Although creating further distance with the Saudis would be unwise, Riyadh still needs to see that U.S. security commitments are affected when it adds to conflicts rather than containing or resolving them.
Saudi Arabia and the United States have been partners -- not allies. Typically, America's allies share values and not just interests. With the Saudis we have been bound by shared interests and shared threat perceptions. Indeed, over the years, those who threaten the Saudis have also threatened us, and vice versa.
During the Cold War, the Saudis' staunch anticommunism made them a natural partner in our competition with the Soviets. They saw Soviet support for their regional adversaries -- whether it was Gamal Abdel Nasser's Egypt or Muammar el-Qadhafi's Libya -- as a threat. The U.S. saw the Saudis as a force for regional stability, particularly as they would financially shore up other western-oriented states like Jordan. But the U.S. also saw the Saudis as the key to a stable oil supply.
Values did not enter into it. Since 9/11, and certainly with the emergence of ISIS, there has been more discussion with Saudi leaders on not funding the madrassas that teach an austere, intolerant, Salafi interpretation of Islam.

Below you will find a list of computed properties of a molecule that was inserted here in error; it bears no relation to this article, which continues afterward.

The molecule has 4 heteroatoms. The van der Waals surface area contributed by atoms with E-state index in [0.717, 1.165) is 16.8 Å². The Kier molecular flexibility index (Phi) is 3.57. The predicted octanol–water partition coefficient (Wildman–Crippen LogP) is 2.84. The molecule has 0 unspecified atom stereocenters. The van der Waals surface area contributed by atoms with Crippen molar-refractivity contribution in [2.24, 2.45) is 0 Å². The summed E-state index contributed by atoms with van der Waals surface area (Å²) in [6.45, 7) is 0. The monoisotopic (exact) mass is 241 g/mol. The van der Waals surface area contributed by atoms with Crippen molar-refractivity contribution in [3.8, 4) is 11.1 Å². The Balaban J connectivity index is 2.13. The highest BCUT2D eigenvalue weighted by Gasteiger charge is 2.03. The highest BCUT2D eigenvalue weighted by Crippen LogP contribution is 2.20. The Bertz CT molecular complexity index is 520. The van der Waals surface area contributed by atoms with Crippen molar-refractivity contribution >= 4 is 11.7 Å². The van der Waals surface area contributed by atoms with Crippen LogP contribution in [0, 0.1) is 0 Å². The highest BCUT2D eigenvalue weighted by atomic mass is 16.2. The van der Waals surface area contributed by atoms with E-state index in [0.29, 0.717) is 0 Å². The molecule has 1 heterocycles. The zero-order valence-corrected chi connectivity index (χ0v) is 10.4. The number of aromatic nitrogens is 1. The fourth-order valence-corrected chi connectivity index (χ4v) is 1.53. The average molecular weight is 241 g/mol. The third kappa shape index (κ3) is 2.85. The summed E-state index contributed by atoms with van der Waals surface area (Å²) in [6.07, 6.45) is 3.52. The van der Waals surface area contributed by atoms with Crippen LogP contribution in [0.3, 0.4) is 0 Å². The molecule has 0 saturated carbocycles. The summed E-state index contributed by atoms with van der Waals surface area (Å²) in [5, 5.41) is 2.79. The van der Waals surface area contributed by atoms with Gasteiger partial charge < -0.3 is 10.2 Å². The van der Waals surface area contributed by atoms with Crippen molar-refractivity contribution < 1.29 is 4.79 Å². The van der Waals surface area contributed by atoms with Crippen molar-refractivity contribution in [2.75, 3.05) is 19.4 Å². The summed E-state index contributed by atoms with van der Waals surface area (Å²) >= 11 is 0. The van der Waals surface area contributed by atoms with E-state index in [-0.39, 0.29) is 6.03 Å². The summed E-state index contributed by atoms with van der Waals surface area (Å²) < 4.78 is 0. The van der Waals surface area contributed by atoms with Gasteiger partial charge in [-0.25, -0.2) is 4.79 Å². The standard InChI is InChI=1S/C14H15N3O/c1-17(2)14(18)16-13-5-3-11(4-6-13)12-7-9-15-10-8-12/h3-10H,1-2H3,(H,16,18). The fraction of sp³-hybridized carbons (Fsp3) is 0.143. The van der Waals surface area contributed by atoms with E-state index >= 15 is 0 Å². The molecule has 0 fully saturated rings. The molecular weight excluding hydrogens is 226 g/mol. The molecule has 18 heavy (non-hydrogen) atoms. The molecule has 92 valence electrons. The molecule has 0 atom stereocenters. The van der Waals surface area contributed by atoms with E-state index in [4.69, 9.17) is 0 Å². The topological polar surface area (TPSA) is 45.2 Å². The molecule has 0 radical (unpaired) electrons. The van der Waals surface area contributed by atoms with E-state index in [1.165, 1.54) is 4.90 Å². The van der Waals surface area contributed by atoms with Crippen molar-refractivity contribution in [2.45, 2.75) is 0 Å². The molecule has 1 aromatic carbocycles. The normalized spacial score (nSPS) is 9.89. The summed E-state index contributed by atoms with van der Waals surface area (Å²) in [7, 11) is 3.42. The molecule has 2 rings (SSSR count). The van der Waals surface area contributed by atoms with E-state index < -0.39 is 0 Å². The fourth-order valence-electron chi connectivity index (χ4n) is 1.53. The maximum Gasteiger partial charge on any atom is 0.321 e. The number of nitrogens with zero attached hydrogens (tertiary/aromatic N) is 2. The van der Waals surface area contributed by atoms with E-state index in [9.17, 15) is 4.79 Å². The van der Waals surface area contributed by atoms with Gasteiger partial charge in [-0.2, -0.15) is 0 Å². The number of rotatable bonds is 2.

The Saudis, too, are now threatened by ISIS, and are trying to root out its followers within the kingdom. But as the conflicts in Syria and Yemen demonstrate -- and as the breaking of relations with Iran now highlights -- the Saudis see the Iranians and their Shiite militia proxies as their preeminent threat. They are far more ready to challenge them, particularly in the aftermath of America's nuclear deal with Iran. The Saudis see the Obama administration as unwilling to challenge the Iranians and worry about how Iran will exploit the sanctions relief it will soon receive.
In effect, by provocatively executing the nation's leading Shiite cleric, the Saudis are drawing their own red line with Iran because they doubt that the U.S. will. For understandable reasons, the Obama administration does not want to see a worsening of the Sunni-Shiite conflicts in the region. But are the Saudis the sole source of this? Or has Iran, in Iraq, in Syria, in Bahrain and in Yemen added much to this? And will they provide additional material support to their proxies once they receive sanctions relief? Nearly all of America's friends in the region, including both Arabs and Israelis, are convinced they will and are watching to see how the U.S. responds.
This is a delicate moment. Distancing from Saudi Arabia will raise further questions with America's traditional partners in the Middle East and might mislead the Iranians into thinking the U.S. will never hold them to account on the nuclear deal or their regional behavior. And, yet, the Saudis, too, need to see that future U.S. commitments to Saudi security could very likely be affected by how much they seem to want to add to current conflicts rather than contain or resolve them.
Dennis Ross is the counselor and William Davidson Distinguished Fellow at The Washington Institute.